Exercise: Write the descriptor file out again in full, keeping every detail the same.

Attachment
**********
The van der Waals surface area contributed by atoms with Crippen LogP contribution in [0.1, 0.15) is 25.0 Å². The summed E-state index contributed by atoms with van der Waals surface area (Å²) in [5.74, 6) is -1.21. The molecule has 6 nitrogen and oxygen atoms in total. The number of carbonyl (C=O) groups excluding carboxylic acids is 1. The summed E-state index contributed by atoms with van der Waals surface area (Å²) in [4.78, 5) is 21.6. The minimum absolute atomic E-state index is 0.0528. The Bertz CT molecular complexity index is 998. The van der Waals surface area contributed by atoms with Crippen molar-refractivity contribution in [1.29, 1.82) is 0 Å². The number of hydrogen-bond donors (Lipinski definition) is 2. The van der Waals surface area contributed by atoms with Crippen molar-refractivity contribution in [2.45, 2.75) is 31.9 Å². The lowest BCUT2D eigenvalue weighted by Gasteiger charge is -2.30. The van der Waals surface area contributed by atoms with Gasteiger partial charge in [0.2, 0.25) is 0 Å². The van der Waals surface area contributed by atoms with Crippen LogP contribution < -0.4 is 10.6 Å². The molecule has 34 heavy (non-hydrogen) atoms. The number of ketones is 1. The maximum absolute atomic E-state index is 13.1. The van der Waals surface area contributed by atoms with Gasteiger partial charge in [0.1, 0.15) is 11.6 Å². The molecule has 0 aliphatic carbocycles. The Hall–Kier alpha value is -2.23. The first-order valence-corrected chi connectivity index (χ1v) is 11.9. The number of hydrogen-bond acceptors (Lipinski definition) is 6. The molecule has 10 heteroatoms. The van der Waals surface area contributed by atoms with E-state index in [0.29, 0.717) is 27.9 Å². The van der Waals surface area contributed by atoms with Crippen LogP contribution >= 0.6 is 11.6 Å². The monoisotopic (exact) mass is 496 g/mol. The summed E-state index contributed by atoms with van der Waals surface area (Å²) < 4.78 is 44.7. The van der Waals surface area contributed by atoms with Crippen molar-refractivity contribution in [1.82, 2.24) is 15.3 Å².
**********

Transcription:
The van der Waals surface area contributed by atoms with Crippen LogP contribution in [0.1, 0.15) is 25.0 Å². The summed E-state index contributed by atoms with van der Waals surface area (Å²) in [5.74, 6) is -1.21. The molecule has 6 nitrogen and oxygen atoms in total. The number of carbonyl (C=O) groups excluding carboxylic acids is 1. The summed E-state index contributed by atoms with van der Waals surface area (Å²) in [4.78, 5) is 21.6. The minimum absolute atomic E-state index is 0.0528. The Bertz CT molecular complexity index is 998. The van der Waals surface area contributed by atoms with Crippen molar-refractivity contribution in [1.29, 1.82) is 0 Å². The number of hydrogen-bond donors (Lipinski definition) is 2. The van der Waals surface area contributed by atoms with Crippen molar-refractivity contribution in [2.45, 2.75) is 31.9 Å². The lowest BCUT2D eigenvalue weighted by Gasteiger charge is -2.30. The van der Waals surface area contributed by atoms with Gasteiger partial charge in [0.2, 0.25) is 0 Å². The van der Waals surface area contributed by atoms with Crippen LogP contribution < -0.4 is 10.6 Å². The molecule has 34 heavy (non-hydrogen) atoms. The number of ketones is 1. The maximum absolute atomic E-state index is 13.1. The van der Waals surface area contributed by atoms with Gasteiger partial charge in [0.1, 0.15) is 11.6 Å². The molecule has 0 aliphatic carbocycles. The Hall–Kier alpha value is -2.23. The first-order valence-corrected chi connectivity index (χ1v) is 11.9. The number of hydrogen-bond acceptors (Lipinski definition) is 6. The molecule has 10 heteroatoms. The van der Waals surface area contributed by atoms with E-state index in [0.29, 0.717) is 27.9 Å². The van der Waals surface area contributed by atoms with Crippen LogP contribution >= 0.6 is 11.6 Å². The monoisotopic (exact) mass is 496 g/mol. The summed E-state index contributed by atoms with van der Waals surface area (Å²) < 4.78 is 44.7. The van der Waals surface area contributed by atoms with Crippen molar-refractivity contribution in [1.82, 2.24) is 15.3 Å².